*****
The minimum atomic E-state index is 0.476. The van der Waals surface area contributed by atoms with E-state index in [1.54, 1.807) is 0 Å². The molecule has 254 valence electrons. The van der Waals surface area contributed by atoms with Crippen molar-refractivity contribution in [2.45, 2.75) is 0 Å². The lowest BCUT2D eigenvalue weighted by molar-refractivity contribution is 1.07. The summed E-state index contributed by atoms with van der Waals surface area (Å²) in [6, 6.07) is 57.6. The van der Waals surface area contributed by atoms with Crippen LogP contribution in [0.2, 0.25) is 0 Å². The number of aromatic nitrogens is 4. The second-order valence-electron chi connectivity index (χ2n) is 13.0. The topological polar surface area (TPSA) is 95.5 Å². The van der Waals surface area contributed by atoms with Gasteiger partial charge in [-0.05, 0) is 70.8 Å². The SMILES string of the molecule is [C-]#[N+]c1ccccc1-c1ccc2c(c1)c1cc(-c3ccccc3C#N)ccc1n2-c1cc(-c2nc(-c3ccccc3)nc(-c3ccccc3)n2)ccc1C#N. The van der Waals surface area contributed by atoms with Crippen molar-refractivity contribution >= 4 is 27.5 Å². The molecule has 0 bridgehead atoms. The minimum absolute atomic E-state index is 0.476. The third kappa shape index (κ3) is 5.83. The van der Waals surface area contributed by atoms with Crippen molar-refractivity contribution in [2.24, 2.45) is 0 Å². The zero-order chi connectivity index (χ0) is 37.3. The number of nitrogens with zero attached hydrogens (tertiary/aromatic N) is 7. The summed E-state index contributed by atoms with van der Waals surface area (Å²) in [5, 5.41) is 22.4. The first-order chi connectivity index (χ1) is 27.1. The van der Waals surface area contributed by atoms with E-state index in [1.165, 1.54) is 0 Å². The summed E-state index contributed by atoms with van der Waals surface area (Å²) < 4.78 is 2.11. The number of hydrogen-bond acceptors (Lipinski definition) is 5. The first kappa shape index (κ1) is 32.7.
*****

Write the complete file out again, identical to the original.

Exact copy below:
The minimum atomic E-state index is 0.476. The van der Waals surface area contributed by atoms with E-state index in [1.54, 1.807) is 0 Å². The molecule has 254 valence electrons. The van der Waals surface area contributed by atoms with Crippen molar-refractivity contribution in [2.45, 2.75) is 0 Å². The lowest BCUT2D eigenvalue weighted by molar-refractivity contribution is 1.07. The summed E-state index contributed by atoms with van der Waals surface area (Å²) in [6, 6.07) is 57.6. The van der Waals surface area contributed by atoms with Crippen LogP contribution in [0.2, 0.25) is 0 Å². The number of aromatic nitrogens is 4. The second-order valence-electron chi connectivity index (χ2n) is 13.0. The topological polar surface area (TPSA) is 95.5 Å². The van der Waals surface area contributed by atoms with Gasteiger partial charge in [-0.05, 0) is 70.8 Å². The SMILES string of the molecule is [C-]#[N+]c1ccccc1-c1ccc2c(c1)c1cc(-c3ccccc3C#N)ccc1n2-c1cc(-c2nc(-c3ccccc3)nc(-c3ccccc3)n2)ccc1C#N. The van der Waals surface area contributed by atoms with Crippen molar-refractivity contribution >= 4 is 27.5 Å². The molecule has 0 bridgehead atoms. The minimum absolute atomic E-state index is 0.476. The third kappa shape index (κ3) is 5.83. The van der Waals surface area contributed by atoms with Crippen molar-refractivity contribution in [2.24, 2.45) is 0 Å². The zero-order chi connectivity index (χ0) is 37.3. The number of nitrogens with zero attached hydrogens (tertiary/aromatic N) is 7. The summed E-state index contributed by atoms with van der Waals surface area (Å²) in [5, 5.41) is 22.4. The first-order chi connectivity index (χ1) is 27.1. The van der Waals surface area contributed by atoms with E-state index in [1.165, 1.54) is 0 Å². The summed E-state index contributed by atoms with van der Waals surface area (Å²) < 4.78 is 2.11. The number of hydrogen-bond acceptors (Lipinski definition) is 5. The first kappa shape index (κ1) is 32.7.